Source: Kingsbury, How to Give Financial Advice to Women
Women worry more about the effect of money on relationships:
A survey by Camden Wealth and Morgan Stanley Private Wealth Management shows that a staggering 79% of younger (“next-generation”) ultra wealthy women are concerned their wealth will complicate relationships with spouses, partners, friends and colleagues. Only 22% of wealthy men shared these concerns. I believe the same conclusions can be drawn for women and men in all income and net worth brackets.
Despite meticulous planning, the holidays are the time when most consumers do the most damage to their debt loads by buying presents for family and friends now and figuring out how to pay for them later.
Here are some tips to help you avoid overspending during the holiday season.
Get over the guilt
Are you buying that gift because you haven’t spent enough time with that recipient? Are you trying to make up for something you’re feeling bad about? It’s important to ask yourself if spending a surplus of money on a gift is really going to help you achieve the goal of gift-giving in the first place.
Set a budget, spend within it
It is crucial to establish a budget BEFORE you go shopping. Don’t spend more than you can pay back in one month. You’ll still have to pay your regular bills just like the other 11 months of the year plus all those added holiday expenses.
Always pay for purchases with a debit card
If you can’t pay with debit, you can’t afford it.
Don’t let a gift put a value on you
Consumers value themselves based on their spending choices. People become consumed in what they believe they’re expected to purchase. Think about what you can afford. What is the meaning and value behind your gift? The gift may not cost much, but may be worth more to the recipient than the price.
Put meaning into your gift
Donating to a charity of your choice in a loved one’s name is a fantastic way to show you care while staying within your budget. Research a charity or organization that holds special meaning to your recipient and honor them while helping somebody else in need.
Start the New Year right
Create a monthly expense budget and examine what you’re actually spending each month. Set your spending and saving goals early in the year.
Did you put these tools to use during your holiday shopping? Did you implement any other money saving tools? I’d love to hear back from you.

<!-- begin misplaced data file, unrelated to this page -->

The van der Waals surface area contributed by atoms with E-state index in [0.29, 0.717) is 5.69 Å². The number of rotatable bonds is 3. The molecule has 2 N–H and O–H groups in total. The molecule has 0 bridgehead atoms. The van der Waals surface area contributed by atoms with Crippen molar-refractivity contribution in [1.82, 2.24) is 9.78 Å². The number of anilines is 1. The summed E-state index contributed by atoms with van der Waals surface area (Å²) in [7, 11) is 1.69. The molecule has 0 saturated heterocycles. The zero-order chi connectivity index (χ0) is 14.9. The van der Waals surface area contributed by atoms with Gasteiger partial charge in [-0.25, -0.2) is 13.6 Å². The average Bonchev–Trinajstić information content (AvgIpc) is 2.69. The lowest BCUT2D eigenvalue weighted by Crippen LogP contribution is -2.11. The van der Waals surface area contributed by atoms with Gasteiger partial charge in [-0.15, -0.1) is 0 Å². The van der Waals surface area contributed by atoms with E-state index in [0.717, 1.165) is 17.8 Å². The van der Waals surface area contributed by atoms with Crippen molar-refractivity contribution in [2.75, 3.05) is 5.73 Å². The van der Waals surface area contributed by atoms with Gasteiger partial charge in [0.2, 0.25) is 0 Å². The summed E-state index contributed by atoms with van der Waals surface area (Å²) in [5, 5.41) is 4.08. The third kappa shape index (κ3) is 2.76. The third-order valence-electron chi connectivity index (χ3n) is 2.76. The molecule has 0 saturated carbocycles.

Source: Keltie, 5 Tips to Avoid Holiday Overspending
…to make smart financial decisions
They assume they must understand every aspect of their investments and financial plan in order to make a decision. Nothing could be further from the truth. We all delegate to professionals who have an expertise that we don’t have the time or the inclination to perfect, the same holds true with your financial life. While we do not suggest you simply “blindly” trust any professional you work with the reality is you do not have to know how to build the clock you just need to know how the clock works and can impact your life.
The Big Spender
The Big Spender has no problem spending money if the purchase seems right. They view money as a vehicle for bringing themselves and others happiness. Big spenders view life as endless possibilities; they enjoy life and what it has to offer. The downside is that they overspend when they are upset or bored.
The Saver is the polar opposite of the big spender. The saver believes in saving money at all costs. They keep track of all monies earned and spent and are extremely cautious with their finances. Many positive aspects come from pinching pennies. The positive aspect of being a saver is that they tend to have a nice emergency savings cushion, good credit and very little debt. On the negative side, extreme saving tends to come from a fear of never having enough, which means that the saver probably denies themselves things that they want and even need.
The Entrepreneur gets a thrill from overextending and stretching financially. They make investments in a business or a beach house even if it means eating canned soup every night for dinner. Thrill-seekers tend to be free-thinking entrepreneurs; they view life as a game and money as the playing pieces.
When you’re a thrill-seeker with your money, your financial journey is exciting. Living with this thrill-seeking mindset means that each day is a new adventure. However, this mindset can be risky. If anything goes wrong, this spender could potentially lose a lot of money.
If you’re a saver and find yourself constantly checking your balances to make sure you have enough, you crave the security that you feel money offers. You aren’t afraid of spending money like The Saver; you take your time making a commitment to purchases, especially large ones. While this type of spending has its definite advantages, like the fact that you probably won’t find yourself in financial trouble, the urge to check and recheck your safety net can become overwhelming.
The Idealist views money and consumerism as unsavory and the root of many of the world’s problems. They prefer to dedicate themselves to innovative pursuits that don’t focus on money. The Idealist most likely ignores their finances and pays for necessary items quickly; afterwards, they jump back into their own agenda.
The Idealist spender tends to notice simple pleasures. However, this mindset is often impractical. They enjoy life, but forget that they need money to enjoy some aspects of it.
Source: Payoff, 5 Different Types of Money Spenders
A relationship is defined as the way in which two or more concepts, objects, or people are connected. A relationship does not necessarily need to be between two people; it can also be between a woman and her money. Your money needs attention, respect, and understanding; all components are needed in a compatible relationship.
If you are struggling with or misunderstanding your finances, there are a couple steps you can take to acquire the relationship you WANT. First talk to a professional; make an appointment with a financial advisor. Next, educate yourself about money. Read something about finances everyday, that way you UNDERSTAND the other half of your relationship. You can also ask your money savvy colleagues for advice. Finally, be careful of rumors and scare tactics; those facts are generally skewed. Once you have defined and developed a healthy relationship with your money, you are on the road to success!
Source: Stanny, Time to Have a Love Affair with Your Money